Spring has a definite color in Huntington. Wave upon wave of white and pink dogwoods burst into bloom throughout town. Simple, elegant blossoms of this fragile tree seem to glow with their own energy, whether caught shimmering in the morning sun or seen in the warm light of streetlamps after dark.
Are dogwoods — a springtime fixture for as long as most of us can remember — just naturally so prevalent in Huntington, or did specific people play a part in this local success story?
An earlier beautification project began in the early 1930s, when the Huntington Garden Club planted large dogwoods along Four Pole Creek in Ritter Park and then sold carloads of small dogwoods to local citizens at cost.
A dogwood on every lawn was the goal of the Huntington Council of Garden Clubs in 1949. Drive around the city in the spring and you’ll see the results of the group’s five-year plan to turn Huntington into “The Dogwood City.” Dogwoods can be found on every block, if not in every yard. They’re stunning in all seasons, with dense green foliage in summer, red berries and scarlet leaves in fall, delicate bare branches in winter and, of course, a spectacular bounty of blooms in spring.
At that time, the West Virginia Garden Club was urging clubs throughout the state to encourage the planting of the native dogwood. Within five years, all the local garden clubs had planted more than 6,000 dogwoods in parks and cemeteries, in other public areas and along U.S. 60 in Westmoreland, and encouraged many homeowners to plant dogwoods in their own yards.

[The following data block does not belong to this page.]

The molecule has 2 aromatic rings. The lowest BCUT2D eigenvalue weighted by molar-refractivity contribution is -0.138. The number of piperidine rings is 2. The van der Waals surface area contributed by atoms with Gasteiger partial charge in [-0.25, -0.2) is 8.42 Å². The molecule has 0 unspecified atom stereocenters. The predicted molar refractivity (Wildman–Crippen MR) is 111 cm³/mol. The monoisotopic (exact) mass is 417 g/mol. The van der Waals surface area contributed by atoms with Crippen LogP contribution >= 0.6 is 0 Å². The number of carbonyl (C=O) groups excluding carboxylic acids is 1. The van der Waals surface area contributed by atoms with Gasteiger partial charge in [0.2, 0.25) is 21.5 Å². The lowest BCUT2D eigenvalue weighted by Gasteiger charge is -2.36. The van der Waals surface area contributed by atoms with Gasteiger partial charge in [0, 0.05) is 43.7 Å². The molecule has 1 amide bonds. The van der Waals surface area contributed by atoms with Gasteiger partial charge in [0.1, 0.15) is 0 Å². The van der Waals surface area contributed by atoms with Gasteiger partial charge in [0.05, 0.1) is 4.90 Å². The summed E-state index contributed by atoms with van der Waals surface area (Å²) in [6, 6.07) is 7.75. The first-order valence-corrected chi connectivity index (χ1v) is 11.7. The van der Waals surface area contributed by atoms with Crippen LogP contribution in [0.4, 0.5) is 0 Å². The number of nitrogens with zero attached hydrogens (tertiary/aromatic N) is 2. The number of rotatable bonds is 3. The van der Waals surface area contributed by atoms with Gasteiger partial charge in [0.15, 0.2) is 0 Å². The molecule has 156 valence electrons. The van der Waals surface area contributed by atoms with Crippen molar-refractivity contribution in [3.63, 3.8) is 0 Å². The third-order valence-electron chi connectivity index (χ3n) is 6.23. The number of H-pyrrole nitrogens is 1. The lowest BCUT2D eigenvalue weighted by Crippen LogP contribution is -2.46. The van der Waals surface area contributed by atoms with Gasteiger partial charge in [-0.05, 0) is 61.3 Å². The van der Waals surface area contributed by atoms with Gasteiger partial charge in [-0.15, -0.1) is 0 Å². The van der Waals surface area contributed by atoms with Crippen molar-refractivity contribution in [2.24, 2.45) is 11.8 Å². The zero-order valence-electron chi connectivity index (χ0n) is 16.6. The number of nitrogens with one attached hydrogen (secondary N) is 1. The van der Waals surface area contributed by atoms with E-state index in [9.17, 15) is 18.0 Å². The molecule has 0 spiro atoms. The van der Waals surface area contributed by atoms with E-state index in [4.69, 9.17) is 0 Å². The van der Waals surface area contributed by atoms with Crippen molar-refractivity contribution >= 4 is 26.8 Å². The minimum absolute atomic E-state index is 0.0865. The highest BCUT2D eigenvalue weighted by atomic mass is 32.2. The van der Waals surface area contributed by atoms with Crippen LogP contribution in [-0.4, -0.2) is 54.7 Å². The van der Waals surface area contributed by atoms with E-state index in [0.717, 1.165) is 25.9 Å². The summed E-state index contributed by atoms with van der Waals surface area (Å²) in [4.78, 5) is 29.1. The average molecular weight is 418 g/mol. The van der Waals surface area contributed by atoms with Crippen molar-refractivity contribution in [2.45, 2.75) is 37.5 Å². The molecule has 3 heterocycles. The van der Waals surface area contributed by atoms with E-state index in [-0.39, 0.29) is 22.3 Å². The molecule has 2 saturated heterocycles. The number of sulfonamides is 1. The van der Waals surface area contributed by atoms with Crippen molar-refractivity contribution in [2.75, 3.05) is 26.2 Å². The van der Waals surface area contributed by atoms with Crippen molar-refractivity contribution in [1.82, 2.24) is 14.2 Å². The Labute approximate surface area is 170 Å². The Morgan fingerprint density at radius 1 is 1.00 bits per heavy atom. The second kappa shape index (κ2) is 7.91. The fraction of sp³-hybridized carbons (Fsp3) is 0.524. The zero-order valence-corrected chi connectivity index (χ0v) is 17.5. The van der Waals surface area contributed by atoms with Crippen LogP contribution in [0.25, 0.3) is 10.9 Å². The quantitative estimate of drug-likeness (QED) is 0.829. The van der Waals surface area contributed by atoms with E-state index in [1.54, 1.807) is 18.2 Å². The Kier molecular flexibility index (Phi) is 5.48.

A number of individuals have also provided trees to the park system over the years. About 10% of the trees in Ritter Park are dogwoods.
Many Christians consider the dogwood as a visual reminder of their faith. According to legend, the dogwood was as large and strong as an oak 2,000 years ago, and its hard wood was used for Jesus’ cross. The dogwood was distressed at being put to this cruel use, so Jesus took pity and deemed that forever after, the tree would be too small and twisted to be used that way. That’s why the dogwood’s blossoms are in the form of a cross, with nail prints stained with rust at the end of the bracts and a crown of thorns at the center of each bloom.
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